Wednesday, May 24, 2017

Web Secret 468: ThinOPTICS

At what age will you need reading glasses?

When I was young, I was a bit off with my guess.

By several decades.

I thought I wouldn't need reading glasses until I was in my eighties.

In fact, the average age at which Americans get reading glasses is around 40. By age 45 most of us are doomed.

And here's the truth: reading glasses are a pain in the neck.

People lose them, forget them, and otherwise never seem to have them on hand when they need them.

It's SUPER annoying.

Thank the Lord for ThinOPTICS.

They are wafer thin, weightless, pince-nez, that fold into an insubstantial case you can attach to the back of your smartphone.

They come in 6 different colors, or, if you want more visual excitement, in designer patterns.

For under $30.

You can thank me now.

Wednesday, May 17, 2017

Web Secret 467: Slouching towards Gattaca

To this day, one of the finest and most important science fiction films I have ever seen is Gattaca (1997).

Briefly, the movie depicts a time in "the not-too-distant future", when eugenics is common. A genetic registry database uses biometrics to classify those so created as "valids," while those conceived by traditional means and thus more susceptible to genetic disorders are known as "in-valids". Genetic discrimination is illegal, but in practice genotype profiling is used to identify valids and qualify them for professional employment while in-valids are relegated to menial jobs.

After I watched Gattaca, 20 years ago, I knew that all I had to do is sit back and wait, and past would become prologue.

On April 6, 2017, I received an email from 23andMe announcing that: "The U.S. Food and Drug Administration granted 23andMe authorization to offer ten genetic health risk reports including late-onset Alzheimer’s disease, Parkinson’s disease, celiac disease, and a condition associated with harmful blood clots."

The email also noted: "23andMe is now the only company authorized by the FDA to provide personal genetic health risk reports without a prescription."

RED ALERT.

I wasn't the only one to be alarmed. By April 7, Popular Science published an article titled "Getting your genetic disease risks from 23andme is probably a terrible idea." I quote from this article at length below:

"If you could know whether you were going to develop a debilitating, inevitable, untreatable disease at age 50, would you want to? 23andMe is offering you that opportunity—but they’re not going to ask you that question.

The central problem is this: 23andMe aims to give you all the information you want about your genetic background, but they don’t want to be responsible if that knowledge actually impacts you. Are you upset by results that indicate you’re likely to spend the last years of your life dependent on a caretaker, shaking uncontrollably, and losing the ability to speak? Talk to someone else. You’re not 23andMe’s problem anymore.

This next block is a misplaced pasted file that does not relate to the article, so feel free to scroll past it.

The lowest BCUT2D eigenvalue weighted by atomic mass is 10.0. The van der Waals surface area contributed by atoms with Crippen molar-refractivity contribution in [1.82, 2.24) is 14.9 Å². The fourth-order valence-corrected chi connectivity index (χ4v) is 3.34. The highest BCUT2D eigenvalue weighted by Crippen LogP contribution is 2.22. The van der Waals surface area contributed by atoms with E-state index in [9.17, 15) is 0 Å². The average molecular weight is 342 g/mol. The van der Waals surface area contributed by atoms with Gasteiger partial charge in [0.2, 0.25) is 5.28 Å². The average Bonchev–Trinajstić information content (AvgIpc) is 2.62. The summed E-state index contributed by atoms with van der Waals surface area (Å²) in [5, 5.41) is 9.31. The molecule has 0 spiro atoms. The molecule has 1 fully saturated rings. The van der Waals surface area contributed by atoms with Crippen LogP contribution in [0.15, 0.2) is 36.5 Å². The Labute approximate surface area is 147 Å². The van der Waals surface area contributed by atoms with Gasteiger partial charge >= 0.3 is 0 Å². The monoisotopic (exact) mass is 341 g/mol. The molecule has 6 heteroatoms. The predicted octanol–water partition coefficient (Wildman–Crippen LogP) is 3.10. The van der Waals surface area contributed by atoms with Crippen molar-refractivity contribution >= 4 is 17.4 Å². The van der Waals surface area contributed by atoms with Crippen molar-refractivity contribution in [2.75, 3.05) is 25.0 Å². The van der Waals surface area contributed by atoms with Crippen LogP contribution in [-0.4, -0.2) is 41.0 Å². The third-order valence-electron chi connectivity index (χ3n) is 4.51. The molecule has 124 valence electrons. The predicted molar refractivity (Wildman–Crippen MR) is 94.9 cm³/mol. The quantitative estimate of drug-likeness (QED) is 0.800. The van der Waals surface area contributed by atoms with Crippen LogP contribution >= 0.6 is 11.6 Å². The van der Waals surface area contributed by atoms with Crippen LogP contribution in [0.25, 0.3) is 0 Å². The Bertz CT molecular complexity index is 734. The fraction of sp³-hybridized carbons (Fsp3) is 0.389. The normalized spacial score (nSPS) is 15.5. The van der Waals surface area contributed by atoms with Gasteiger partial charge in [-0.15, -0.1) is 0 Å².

You can’t unring that bell. [emphasis mine]

And if a company is going to sell customers their right to know, they should have to provide help when that knowledge hurts."


It gets scarier:

"23andme's ultimate business plan product isn’t really a kit, [it's] YOU [emphasis mine]. With a massive database of genetic information, the company can turn around and sell that data to other companies...23andMe assures customers that all their information is completely anonymized. Of course they would never, ever break that rule. Except that even if they don’t, it turns out you can find out a man’s last name using only the short repeats on his Y chromosome and access to a genealogy database. Oh, and then you can identify his age and which state he lives in using publicly accessible resources."

Full circle back to Gattaca.

It only took 20 years.

Wednesday, May 10, 2017

Web Secret 466: Upwork

Here is my observation after 10+ years working as a web editor.

Most people out there can't write for s**t.

And that includes:

Boomers with PhDs

Millenials of any sort

Physicians

Lawyers

Real estate brokers

And there's more...

It's a disease that has reached pandemic proportions.

Have you ever tried to read a product manual?

Case in point, yesterday I tried to change the water filter in my Miele refrigerator/freezer for the first time.

I read the manual and I still I could not remotely ascertain where to find the location of the filter.

I called Miele customer support (MCS).

Me: "uh, it says the filter is located in the freezer compartment, but I don't see it."

CS: chuckle "Oh, it's actually under the freezer compartment."

Me: ???

CS: "You can only see it if you open the freezer compartment, get on your knees, and look under."

How about spelling that out in the manual, accompanied by some helpful diagrams?

Come to think of it, they need to improve origami instructions. I'm cool until I get to about step 5 - then I'm lost. How did they get from step 4 to step 5?

But I digress.

If you need help with writing of any sort, and other dreaded tasks like web development.

If you need an app maker.

If you need a personal assistant.

You need not suffer anymore.

Meet Upwork.

The freelancing website that will connect you with people who possess the time and/or skill to perform the tasks you can't squeeze into your daily schedule, or don't have a clue how to get done.

Sign up tout de suite.

Wednesday, May 3, 2017

Web Secret 465: Earth 2050

A couple of days ago, my mind exploded.

And I thought yours should to.

And all because I looked at a map.

Of course it wasn't your typical map - Earth 2050, provides a fascinating glimpse at a future based on predictions from futurists, professionals and members of the public.

If you want more background on this amazing project, read the Wired article.

But if you want to barely suppress screams of delight and awe, as well as an incipient panic attack, just click here.

Jaw drop.